Since I grew up the youngest of twelve kids, there was no such thing as privacy when I was growing up. None of us had our own rooms, and we were never alone. There were no locks on any of the doors either, so there was always the possibility that someone was going to barge into any room with no warning. Everything we did behind closed doors was subject to public scrutiny.
Believing they were alone, my older sister when she was six, performed for all of her best friends in the room she shared with two other siblings
“These are my friends,” she sang as she swept her arms in front of her one arm at a time, from left to right. “These are my friends. These are my friends.”
My older brother saw this recital and told every other member of the family that our sister was singing a song to her stuffed animals, calling them her friends. When I heard this legend when I was ten, I empathized with my sister since the same thing had happened to me when I was caught kissing a poster of Macaulay Culkin that I had ripped out of Tiger Beat Magazine.
One might think we were afforded privacy in the form of a diary with a solid lock on it, but this wasn’t so. All words written down were considered fair game for every member of the house to read. My dad, while drinking his evening tea, would randomly summon us one at a time to bring our diaries to him after supper. He’d sip his tea as he casually flipped through the pages while we stood by anxiously, hoping we didn’t let something offensive slip in there.
We rarely got in trouble for what we wrote in our diaries. Since reading them was a part of my dad’s parenting technique, we would stick to the following, parent-approved topics: what we ate, how boring school is, and how much we hated the other siblings. We’d never write anything substantial like how we had stolen quarters off our dad’s dresser and used the money to buy candy at the little store. (He always knew when we did this, anyway, because this was a trap he had laid for us every day. He knew how many coins were on the dresser and would count them when he got home. If the same amount weren’t there, we’d be in trouble). Topics such as drugs, sex, and how we wanted to punch our dad weren’t smart things to write in our diaries.
Through self-editing, our diary entries read something like this:
Dear Diary, Today was boring. We went to school and learned about reading. I drank a coke. Jenny stole my pencil. I told the teacher. Well, gotta go to bed.
My dad was hopeful that we’d let our guards down if he did these diary checks irregularly enough; we’d eventually include the information he wanted to read. He would let months pass without asking for our journals. We knew better than to fall for that and continued to write the most boring shit you could imagine.
The only domain of privacy was in our dreams, but even this wasn’t 100% as my dad would frequently take pictures of us with a large flash bulb as we slept. We’d be jerked out of a deep sleep only to see our dad walk out of the room.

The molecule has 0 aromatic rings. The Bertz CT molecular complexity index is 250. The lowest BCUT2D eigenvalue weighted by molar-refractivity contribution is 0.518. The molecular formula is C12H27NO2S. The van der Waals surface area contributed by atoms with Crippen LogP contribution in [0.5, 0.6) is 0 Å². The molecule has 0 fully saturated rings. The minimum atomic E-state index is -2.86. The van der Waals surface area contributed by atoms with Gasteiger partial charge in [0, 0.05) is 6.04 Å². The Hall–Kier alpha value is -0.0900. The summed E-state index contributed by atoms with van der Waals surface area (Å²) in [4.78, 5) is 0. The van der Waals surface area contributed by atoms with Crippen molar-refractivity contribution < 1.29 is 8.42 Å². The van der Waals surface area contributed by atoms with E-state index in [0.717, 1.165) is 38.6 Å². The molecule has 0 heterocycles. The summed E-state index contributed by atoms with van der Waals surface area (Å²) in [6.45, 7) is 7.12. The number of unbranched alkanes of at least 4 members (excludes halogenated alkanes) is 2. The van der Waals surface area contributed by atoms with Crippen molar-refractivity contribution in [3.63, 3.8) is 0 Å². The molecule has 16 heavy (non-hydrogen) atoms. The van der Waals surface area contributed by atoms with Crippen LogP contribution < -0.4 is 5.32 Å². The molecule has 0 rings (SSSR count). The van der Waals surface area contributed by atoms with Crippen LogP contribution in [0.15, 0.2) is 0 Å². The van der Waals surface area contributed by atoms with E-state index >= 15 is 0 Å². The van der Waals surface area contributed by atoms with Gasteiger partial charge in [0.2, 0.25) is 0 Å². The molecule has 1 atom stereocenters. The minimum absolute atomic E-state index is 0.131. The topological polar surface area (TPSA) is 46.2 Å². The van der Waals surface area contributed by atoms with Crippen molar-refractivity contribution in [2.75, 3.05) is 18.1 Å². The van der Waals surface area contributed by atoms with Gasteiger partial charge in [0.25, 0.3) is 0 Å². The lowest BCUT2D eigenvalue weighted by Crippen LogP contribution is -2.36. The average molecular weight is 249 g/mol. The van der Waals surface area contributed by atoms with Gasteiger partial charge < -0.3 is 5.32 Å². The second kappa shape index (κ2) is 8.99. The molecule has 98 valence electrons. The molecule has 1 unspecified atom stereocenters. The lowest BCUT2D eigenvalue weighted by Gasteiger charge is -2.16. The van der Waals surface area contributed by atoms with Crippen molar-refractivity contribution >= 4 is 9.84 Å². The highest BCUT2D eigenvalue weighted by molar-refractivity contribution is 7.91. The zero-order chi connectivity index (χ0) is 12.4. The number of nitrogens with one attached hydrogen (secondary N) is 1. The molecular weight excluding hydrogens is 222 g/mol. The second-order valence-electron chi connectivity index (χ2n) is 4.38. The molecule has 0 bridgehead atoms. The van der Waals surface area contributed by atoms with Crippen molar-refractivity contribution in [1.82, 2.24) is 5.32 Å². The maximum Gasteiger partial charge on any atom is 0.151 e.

What this lack of privacy did was make us extremely sneaky. We’d go to great lengths to break the rules of the house and the country in secret. Unfortunately, I was caught for everything I ever did because I never cover my tracks well.
I’ve inherited the snooping gene from my dad. I’d like to think I’m an unlicensed detective, but I’m just a quidnunc; a boring old gossip who wants to know everything abought everyone always. Every time I have pried by either eavesdropping or reading something not intended for me, I found exactly what I was looking for. Unfortunately, the thing I was looking for was always the thing that made me feel or look the worst since I was never looking for gifts or fun surprises. Luckily for my kids, I stopped snooping years ago for the sake of my sanity.
I understand, however, where my dad was coming from when he read our diaries, though. Darla started writing in her journal recently, and it’s torture not to read it. Her spelling skills are rudimentary at best, and she only has enough stamina to write one sentence a day, but I’d really like to read those single sentences all the same. Maybe I could gain a little more insight into what her day is like since she’s infamously tightlipped about everything once she gets home. I one time gave into my baser impulses, and it was a disappointing experience. The sentence read like hieroglyphics, and I couldn’t understand what it said. I felt guilty for breaking her trust but received none of the rewards for my indiscretion. I have made it a firm rule never to look, again.
We’re, also, working on knocking before we enter rooms so everyone can have a little more privacy. This one is harder to deprogram in me. I have 35 years of barging to undo, so I’m going to need a little more time to acclimate to this new concept of privacy. I'm averaging a knock once every four times right now. By 2018, I should be up to a knock 50% of the time.
It’s my hope that, if I give Darla and Jude some personal space, they’ll be less likely to be sneaky and break the rules when they’re teenagers. Maybe they'll be more likely to come to me when they have a problem. Or, maybe I’m just kidding myself, and I'll have to start summoning them to the kitchen table with their journals once they hit high school.